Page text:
In elderly patients with hypertension, a systolic blood pressure (BP) target of less than 140 mm Hg can improve cardiovascular outcomes. However, this intensive BP-lowering approach also carries potential risks including an increase in renal failure, according to a review and meta-analysis by Chirag Bavishi, MD, MPH, in the Journal of the American College of Cardiology.
Bavishi is affiliated with the Department of Cardiovascular Diseases, Mount Sinai St. Luke’s & Mount Sinai West Hospitals, New York, New York.
The researchers performed a comprehensive literature review to identify randomized controlled trials evaluating the safety and efficacy of intensive versus standard or less intensive BP control for patients aged 65 years or older. Meta-analysis included data on 10,587 patients from four high-quality trials, with a mean follow-up of 3.1 years.
Efficacy outcomes included major adverse cardiovascular events, cardiovascular mortality, stroke, myocardial infarction, and heart failure. Safety evaluation included severe adverse events and the occurrence of renal failure.
In all 4 trials, the intensive therapy group achieved systolic BP of less than 140 mm Hg. Intensive BP control was associated with a 29% reduction in major adverse cardiac events (MACE), a 33% reduction in cardiovascular mortality, and a 37% reduction in heart failure. There was no significant difference in the outcomes of myocardial infarction or stroke.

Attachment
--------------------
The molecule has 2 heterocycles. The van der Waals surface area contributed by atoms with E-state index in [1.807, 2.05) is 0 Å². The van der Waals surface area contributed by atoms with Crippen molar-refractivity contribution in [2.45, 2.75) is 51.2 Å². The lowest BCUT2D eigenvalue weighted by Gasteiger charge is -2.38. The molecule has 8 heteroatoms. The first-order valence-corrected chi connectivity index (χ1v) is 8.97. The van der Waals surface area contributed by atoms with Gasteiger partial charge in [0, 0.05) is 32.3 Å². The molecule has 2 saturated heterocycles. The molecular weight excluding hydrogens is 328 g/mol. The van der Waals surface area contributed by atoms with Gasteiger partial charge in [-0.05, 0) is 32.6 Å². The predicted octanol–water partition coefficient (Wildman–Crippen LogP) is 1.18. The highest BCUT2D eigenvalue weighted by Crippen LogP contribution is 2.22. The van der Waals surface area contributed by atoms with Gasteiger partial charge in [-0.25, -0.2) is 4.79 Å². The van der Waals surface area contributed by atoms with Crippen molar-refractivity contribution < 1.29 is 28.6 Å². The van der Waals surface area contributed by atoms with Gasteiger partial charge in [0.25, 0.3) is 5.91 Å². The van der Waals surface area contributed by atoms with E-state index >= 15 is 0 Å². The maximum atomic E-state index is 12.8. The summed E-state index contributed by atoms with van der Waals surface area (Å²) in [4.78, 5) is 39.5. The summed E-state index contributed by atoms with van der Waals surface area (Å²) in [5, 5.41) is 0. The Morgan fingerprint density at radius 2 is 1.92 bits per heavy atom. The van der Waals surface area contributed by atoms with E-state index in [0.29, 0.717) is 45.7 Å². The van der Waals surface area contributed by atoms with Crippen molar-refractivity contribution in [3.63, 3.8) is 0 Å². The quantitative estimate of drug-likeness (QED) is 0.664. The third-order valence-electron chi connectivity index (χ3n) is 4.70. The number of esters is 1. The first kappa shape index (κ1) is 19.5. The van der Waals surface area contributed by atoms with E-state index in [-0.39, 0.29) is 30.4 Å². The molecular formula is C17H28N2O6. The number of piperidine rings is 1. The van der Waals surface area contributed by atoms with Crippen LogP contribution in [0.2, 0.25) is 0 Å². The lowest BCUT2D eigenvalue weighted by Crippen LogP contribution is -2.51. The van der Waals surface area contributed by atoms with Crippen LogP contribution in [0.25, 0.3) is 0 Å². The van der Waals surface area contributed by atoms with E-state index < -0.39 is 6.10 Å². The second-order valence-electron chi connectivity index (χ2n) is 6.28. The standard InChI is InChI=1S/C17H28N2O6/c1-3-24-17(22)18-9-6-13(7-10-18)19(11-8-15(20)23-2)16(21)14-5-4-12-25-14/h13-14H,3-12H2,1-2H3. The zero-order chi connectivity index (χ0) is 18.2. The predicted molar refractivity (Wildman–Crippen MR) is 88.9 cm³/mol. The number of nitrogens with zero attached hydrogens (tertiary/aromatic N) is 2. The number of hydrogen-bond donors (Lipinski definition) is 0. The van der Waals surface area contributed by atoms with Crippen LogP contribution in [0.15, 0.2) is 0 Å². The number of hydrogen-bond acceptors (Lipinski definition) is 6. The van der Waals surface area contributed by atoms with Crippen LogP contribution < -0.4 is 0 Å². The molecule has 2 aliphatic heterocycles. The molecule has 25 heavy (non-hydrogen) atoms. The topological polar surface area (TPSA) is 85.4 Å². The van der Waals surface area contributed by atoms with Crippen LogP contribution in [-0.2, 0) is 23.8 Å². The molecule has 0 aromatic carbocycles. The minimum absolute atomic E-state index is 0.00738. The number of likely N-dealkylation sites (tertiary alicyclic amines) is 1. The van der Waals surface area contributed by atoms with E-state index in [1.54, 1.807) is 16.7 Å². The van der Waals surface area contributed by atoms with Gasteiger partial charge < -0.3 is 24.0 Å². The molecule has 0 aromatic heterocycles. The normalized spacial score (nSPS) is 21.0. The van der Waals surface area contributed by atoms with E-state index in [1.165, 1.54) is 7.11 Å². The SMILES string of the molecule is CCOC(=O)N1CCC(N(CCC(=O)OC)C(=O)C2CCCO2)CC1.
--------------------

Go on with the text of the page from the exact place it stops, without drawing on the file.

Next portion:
A random-effects model found no difference in serious adverse events or renal failure between treatments, the researchers said. However, in a fixed-effects model, intensive BP lowering was associated with a significant, twofold increase in the risk of renal failure.
On meta-regression analysis, MACE risk decreased by 3 percentage points for each 1 mm Hg difference in mean achieved systolic BP. The reserachers noticed a similar association for cardiovascular mortality, but not for serious adverse events or renal failure.
The optimal target BP for patients with hypertension is a topic of ongoing controversy. In 2014, the Eighth Joint National Committee recommended a systolic BP target of less than 150 mm Hg in patients aged 60 years or older, compared to the previous target of 140 mm Hg.
The new analysis of high-quality randomized trial data shows that intensive BP reduction in patients aged 65 or older is associated with reductions in MACE, heart failure, and cardiovascular mortality. Although data on adverse events remain limited, Bavishi and his colleagues said, these data suggest a possible increased risk of renal failure at the lower BP target.
Other concerns regarding intensive therapy in this age group include an increased number of antihypertensive drugs and possible increases in other adverse events, including hypotension and syncope. The investigators conclude, “When considering intensive BP control, clinicians should carefully weigh benefits against potential risks”
Bavishi C, et al.. Outcomes of intensive blood pressure lowering in older hypertensive patients. J Am Coll Cardiol 2017; 69:486–493.